Levine v. Shackelford, No. 06-0553 (Tex. Jan. 11, 2008)(per curiam)
default judgment, motion to set aside, standard, motion for new trial, Craddock test)

from Dallas County; 5th district (05-05-00374-CV, ___ S.W.3d ___, 04/07/06)   

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Levine v. Shackelford (Tex. 2008) (per curiam)



In this case, we consider whether the court of appeals applied the correct
standard in affirming a trial court’s denial of a motion to set aside a default
judgment. A three-part test determines whether a court should grant a motion for
new trial to set aside a proper default judgment. Craddock v. Sunshine Bus Lines,
Inc., 133 S.W.2d 124, 126 (Tex. 1939). The first part of the Craddock test
requires that “the failure of the defendant to answer before judgment [i]s not
intentional, or the result of conscious indifference on his part, but [i]s due to a
mistake or an accident.” Id. When applying this part of the Craddock test, the
court of appeals defined “conscious indifference” in terms of “a person of
reasonable sensibilities under the same or similar circumstances.” ___ S.W.3d
___, ___ (Tex. App.—Dallas 2006, pet. denied) (citing Young v. Kirsch, 814 S.W.
2d 77, 81 (Tex. App.—San Antonio 1991, no writ) (en banc)). The court of
appeals held that the trial court did not abuse its discretion in denying the motion
for new trial, and affirmed the trial court’s denial. Id. at ___. Though the court of
appeals articulated the “conscious indifference” requirement of the Craddock test
incorrectly, it properly applied the test. We denied the petition for review, and now
deny the motion for rehearing, but we write here to clarify the standard that the
court of appeals used.

Three law firms sued Sol and Dorothea Levine and Mardan Energy Corporation
(collectively, the Levines) for legal fees.[1] Before filing an answer, the Levines’
attorney requested a written standstill agreement from the law firms, “where no
pleadings, including the Answer, will be filed for a 45 to 60 day period while we
attempt to have the mediation process run its course.” When the law firms
refused, the Levines’ attorney agreed to file an answer by the November 29, 2004
deadline, but then failed to do so. Having not received an answer, a law firm
attorney attempted to contact the Levines’ attorney on December 6, 2004,
advising that the law firms would take a default judgment if no answer was filed.
The next day, the Levines’ attorney assured the law firms that an answer would
be filed on December 8, 2004. On Wednesday, December 8, the Levines’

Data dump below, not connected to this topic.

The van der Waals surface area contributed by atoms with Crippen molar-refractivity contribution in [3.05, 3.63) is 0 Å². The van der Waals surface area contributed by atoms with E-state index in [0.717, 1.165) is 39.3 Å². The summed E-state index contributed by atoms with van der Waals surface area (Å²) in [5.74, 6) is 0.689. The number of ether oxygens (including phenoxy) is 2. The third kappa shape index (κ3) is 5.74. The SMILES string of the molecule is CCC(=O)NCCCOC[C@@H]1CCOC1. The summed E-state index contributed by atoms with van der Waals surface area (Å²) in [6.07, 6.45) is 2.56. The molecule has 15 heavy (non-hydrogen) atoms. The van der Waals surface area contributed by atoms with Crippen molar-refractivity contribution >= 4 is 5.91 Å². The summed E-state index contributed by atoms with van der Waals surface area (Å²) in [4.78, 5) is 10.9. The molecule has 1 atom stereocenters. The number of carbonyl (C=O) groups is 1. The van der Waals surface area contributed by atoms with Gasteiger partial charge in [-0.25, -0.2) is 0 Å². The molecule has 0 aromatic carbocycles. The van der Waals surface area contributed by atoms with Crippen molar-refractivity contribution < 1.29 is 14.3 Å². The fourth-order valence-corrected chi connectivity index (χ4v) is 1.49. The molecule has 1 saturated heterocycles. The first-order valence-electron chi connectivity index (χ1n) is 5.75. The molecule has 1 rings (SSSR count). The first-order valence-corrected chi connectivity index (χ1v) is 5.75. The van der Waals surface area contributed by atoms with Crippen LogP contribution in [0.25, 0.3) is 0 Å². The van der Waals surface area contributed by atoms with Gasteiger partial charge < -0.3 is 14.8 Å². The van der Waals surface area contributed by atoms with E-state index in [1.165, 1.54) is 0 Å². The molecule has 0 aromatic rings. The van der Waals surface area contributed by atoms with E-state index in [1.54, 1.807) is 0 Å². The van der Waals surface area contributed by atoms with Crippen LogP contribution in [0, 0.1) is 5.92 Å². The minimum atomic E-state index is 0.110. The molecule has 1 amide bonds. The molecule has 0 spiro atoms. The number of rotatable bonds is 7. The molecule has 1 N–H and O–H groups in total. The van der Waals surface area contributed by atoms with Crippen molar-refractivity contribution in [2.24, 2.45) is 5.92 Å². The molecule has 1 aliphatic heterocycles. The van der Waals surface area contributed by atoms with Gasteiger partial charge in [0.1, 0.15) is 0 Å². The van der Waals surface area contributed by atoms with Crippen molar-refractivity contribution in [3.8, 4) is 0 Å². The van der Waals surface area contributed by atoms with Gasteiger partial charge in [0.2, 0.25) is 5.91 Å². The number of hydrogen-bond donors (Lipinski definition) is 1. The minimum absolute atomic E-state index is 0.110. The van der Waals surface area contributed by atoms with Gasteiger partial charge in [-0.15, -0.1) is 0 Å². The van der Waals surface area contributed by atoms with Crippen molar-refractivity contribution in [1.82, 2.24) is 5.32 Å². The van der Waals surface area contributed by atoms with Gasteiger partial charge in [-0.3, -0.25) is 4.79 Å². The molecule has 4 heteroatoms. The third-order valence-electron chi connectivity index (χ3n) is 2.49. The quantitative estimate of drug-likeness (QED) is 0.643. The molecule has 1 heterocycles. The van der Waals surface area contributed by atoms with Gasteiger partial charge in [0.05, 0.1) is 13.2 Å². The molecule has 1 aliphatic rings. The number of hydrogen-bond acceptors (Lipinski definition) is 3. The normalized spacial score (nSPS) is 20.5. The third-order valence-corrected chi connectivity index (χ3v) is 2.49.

attorney emailed a draft of the proposed answer to the law firms, assuring them
that he would send the answer to the court “by the end of the week.”

The law firms delivered discovery requests to the Levines’ attorney on December
15, 2004. The next day the parties attended mediation, which had been
scheduled by agreement on November 24, 2004, though there still was no answer
from the Levines on file with the court. The law firms presented a default judgment
motion to the trial court the next morning, eighteen days after the Levines’
attorney first promised to file an answer, which was granted without a hearing.
The Levines claim that their attorney placed the answer, along with a filing letter,
in his “outgoing mail bin” four days before the trial court signed the original default
judgment on December 17, 2004. Neither the trial court nor the law firms received
the answer. The Levines’ attorney never attempted to confirm that the answer had
been filed. He did not even know until December 23, 2004, when his client
informed him of the default judgment, that the clerk had not received the answer.
The Levines subsequently made several motions to set aside the default
judgment and obtain a new trial, all of which were denied by the trial court. The
court of appeals held that the Levines did not satisfy the first prong of the
Craddock test, and affirmed the trial court’s refusal to set aside the default
judgment. Id. at ___.

In applying the Craddock test to this case, the court of appeals examined the
evidence and concluded that it “showed a pattern of conduct that disregarded
deadlines, promises, procedures, and simple steps that a person of reasonable
sensibilities would have taken to ensure that the answer was properly and timely
filed.” Id. at ___. The proper standard, however is not a negligence standard. “[T]
he Craddock standard is one of intentional or conscious indifference—that the
defendant knew it was sued but did not care.”
Fid. & Guar. Ins. Co. v. Drewery
Constr. Co., 186 S.W.3d 571, 575–76 (Tex. 2006) (per curiam) (emphasis added).
The Levines’ attorney knew of the November 29, 2004 deadline for answer in the
suit. He agreed to file a general denial by that date, but he did not do so. He
again failed to meet an extended deadline. Though he eventually emailed a draft
denial to the parties, he never attempted to confirm that an answer was filed,
despite repeated discussions, emails, and contact with the opposing party
warning him that if he did not file an answer, the law firms would take a default
judgment. This pattern of ignoring deadlines and warnings from the opposing
party amounts to conscious indifference.

The court of appeals incompletely described the standard that applies in this
case. Noting that the complete definition of conscious indifference amounts to
more than mere negligence, we deny the Levines’ motion for rehearing.

OPINION DELIVERED: January 11, 2008

[1] The law firms are Shackelford, Melton & McKinley, L.L.P.; Bragg, Chumlea,
McQuality; and Joseph G. Chumlea, P.C. They brought suit to recover unpaid
legal fees totaling over $150,000, dating back to litigation from which each firm,
with the consent of the Levines, had been allowed to withdraw.